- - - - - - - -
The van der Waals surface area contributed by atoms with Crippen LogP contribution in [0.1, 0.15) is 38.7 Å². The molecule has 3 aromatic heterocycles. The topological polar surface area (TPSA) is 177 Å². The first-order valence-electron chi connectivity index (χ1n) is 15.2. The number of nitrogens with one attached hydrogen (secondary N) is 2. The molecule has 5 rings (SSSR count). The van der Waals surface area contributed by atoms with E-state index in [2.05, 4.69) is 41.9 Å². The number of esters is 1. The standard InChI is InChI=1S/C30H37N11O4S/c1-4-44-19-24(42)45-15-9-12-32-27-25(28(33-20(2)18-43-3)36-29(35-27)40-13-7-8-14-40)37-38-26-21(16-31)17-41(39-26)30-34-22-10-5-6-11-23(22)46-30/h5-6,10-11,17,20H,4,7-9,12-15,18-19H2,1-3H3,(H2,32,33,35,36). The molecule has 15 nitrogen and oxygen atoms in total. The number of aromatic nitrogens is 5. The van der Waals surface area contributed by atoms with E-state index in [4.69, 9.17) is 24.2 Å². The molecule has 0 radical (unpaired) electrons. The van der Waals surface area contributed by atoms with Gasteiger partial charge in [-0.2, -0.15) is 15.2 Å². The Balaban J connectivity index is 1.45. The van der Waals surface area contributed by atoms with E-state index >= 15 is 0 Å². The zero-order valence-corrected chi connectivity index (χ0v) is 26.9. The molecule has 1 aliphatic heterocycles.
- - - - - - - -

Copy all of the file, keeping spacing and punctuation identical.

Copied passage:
The van der Waals surface area contributed by atoms with Crippen LogP contribution in [0.1, 0.15) is 38.7 Å². The molecule has 3 aromatic heterocycles. The topological polar surface area (TPSA) is 177 Å². The first-order valence-electron chi connectivity index (χ1n) is 15.2. The number of nitrogens with one attached hydrogen (secondary N) is 2. The molecule has 5 rings (SSSR count). The van der Waals surface area contributed by atoms with E-state index in [2.05, 4.69) is 41.9 Å². The number of esters is 1. The standard InChI is InChI=1S/C30H37N11O4S/c1-4-44-19-24(42)45-15-9-12-32-27-25(28(33-20(2)18-43-3)36-29(35-27)40-13-7-8-14-40)37-38-26-21(16-31)17-41(39-26)30-34-22-10-5-6-11-23(22)46-30/h5-6,10-11,17,20H,4,7-9,12-15,18-19H2,1-3H3,(H2,32,33,35,36). The molecule has 15 nitrogen and oxygen atoms in total. The number of aromatic nitrogens is 5. The van der Waals surface area contributed by atoms with E-state index in [4.69, 9.17) is 24.2 Å². The molecule has 0 radical (unpaired) electrons. The van der Waals surface area contributed by atoms with Gasteiger partial charge in [-0.2, -0.15) is 15.2 Å². The Balaban J connectivity index is 1.45. The van der Waals surface area contributed by atoms with E-state index >= 15 is 0 Å². The zero-order valence-corrected chi connectivity index (χ0v) is 26.9. The molecule has 1 aliphatic heterocycles.